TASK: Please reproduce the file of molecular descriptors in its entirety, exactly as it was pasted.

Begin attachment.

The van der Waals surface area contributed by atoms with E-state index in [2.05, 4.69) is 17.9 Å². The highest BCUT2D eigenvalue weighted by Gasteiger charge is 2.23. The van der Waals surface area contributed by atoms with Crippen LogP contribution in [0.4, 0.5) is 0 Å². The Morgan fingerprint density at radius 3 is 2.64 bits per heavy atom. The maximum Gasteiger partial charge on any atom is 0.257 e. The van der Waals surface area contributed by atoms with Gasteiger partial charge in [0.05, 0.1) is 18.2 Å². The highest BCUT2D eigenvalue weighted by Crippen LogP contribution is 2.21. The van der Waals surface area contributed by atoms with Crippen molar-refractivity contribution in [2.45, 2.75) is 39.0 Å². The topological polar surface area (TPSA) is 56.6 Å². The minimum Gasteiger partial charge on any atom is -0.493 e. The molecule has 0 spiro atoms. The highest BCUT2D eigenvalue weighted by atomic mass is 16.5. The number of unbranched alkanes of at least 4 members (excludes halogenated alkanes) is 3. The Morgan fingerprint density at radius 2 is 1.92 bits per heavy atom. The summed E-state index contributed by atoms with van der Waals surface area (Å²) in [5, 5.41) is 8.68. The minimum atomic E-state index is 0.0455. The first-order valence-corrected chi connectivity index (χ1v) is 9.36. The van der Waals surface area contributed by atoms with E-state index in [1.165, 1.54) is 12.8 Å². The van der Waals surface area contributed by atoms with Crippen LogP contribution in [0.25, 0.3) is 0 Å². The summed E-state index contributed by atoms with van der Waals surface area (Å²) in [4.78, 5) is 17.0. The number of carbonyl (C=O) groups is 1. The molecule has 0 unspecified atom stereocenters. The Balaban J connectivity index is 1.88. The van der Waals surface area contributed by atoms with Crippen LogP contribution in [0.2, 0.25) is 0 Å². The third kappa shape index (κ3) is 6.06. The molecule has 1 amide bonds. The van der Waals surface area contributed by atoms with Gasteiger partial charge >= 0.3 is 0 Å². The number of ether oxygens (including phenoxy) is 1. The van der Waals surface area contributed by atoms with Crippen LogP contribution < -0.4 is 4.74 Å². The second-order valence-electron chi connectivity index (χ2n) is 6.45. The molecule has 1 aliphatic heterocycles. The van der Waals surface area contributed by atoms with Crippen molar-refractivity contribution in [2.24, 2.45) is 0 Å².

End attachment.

The van der Waals surface area contributed by atoms with E-state index in [2.05, 4.69) is 17.9 Å². The highest BCUT2D eigenvalue weighted by Gasteiger charge is 2.23. The van der Waals surface area contributed by atoms with Crippen LogP contribution in [0.4, 0.5) is 0 Å². The Morgan fingerprint density at radius 3 is 2.64 bits per heavy atom. The maximum Gasteiger partial charge on any atom is 0.257 e. The van der Waals surface area contributed by atoms with Gasteiger partial charge in [0.05, 0.1) is 18.2 Å². The highest BCUT2D eigenvalue weighted by Crippen LogP contribution is 2.21. The van der Waals surface area contributed by atoms with Crippen molar-refractivity contribution in [2.45, 2.75) is 39.0 Å². The topological polar surface area (TPSA) is 56.6 Å². The minimum Gasteiger partial charge on any atom is -0.493 e. The molecule has 0 spiro atoms. The highest BCUT2D eigenvalue weighted by atomic mass is 16.5. The number of unbranched alkanes of at least 4 members (excludes halogenated alkanes) is 3. The Morgan fingerprint density at radius 2 is 1.92 bits per heavy atom. The summed E-state index contributed by atoms with van der Waals surface area (Å²) in [5, 5.41) is 8.68. The minimum atomic E-state index is 0.0455. The first-order valence-corrected chi connectivity index (χ1v) is 9.36. The van der Waals surface area contributed by atoms with E-state index in [1.165, 1.54) is 12.8 Å². The van der Waals surface area contributed by atoms with Crippen LogP contribution in [0.25, 0.3) is 0 Å². The summed E-state index contributed by atoms with van der Waals surface area (Å²) in [4.78, 5) is 17.0. The number of carbonyl (C=O) groups is 1. The molecule has 0 unspecified atom stereocenters. The Balaban J connectivity index is 1.88. The van der Waals surface area contributed by atoms with Crippen LogP contribution in [0.2, 0.25) is 0 Å². The third kappa shape index (κ3) is 6.06. The molecule has 1 amide bonds. The van der Waals surface area contributed by atoms with Gasteiger partial charge >= 0.3 is 0 Å². The number of ether oxygens (including phenoxy) is 1. The van der Waals surface area contributed by atoms with Crippen LogP contribution < -0.4 is 4.74 Å². The second-order valence-electron chi connectivity index (χ2n) is 6.45. The molecule has 1 aliphatic heterocycles. The van der Waals surface area contributed by atoms with Crippen molar-refractivity contribution in [2.24, 2.45) is 0 Å².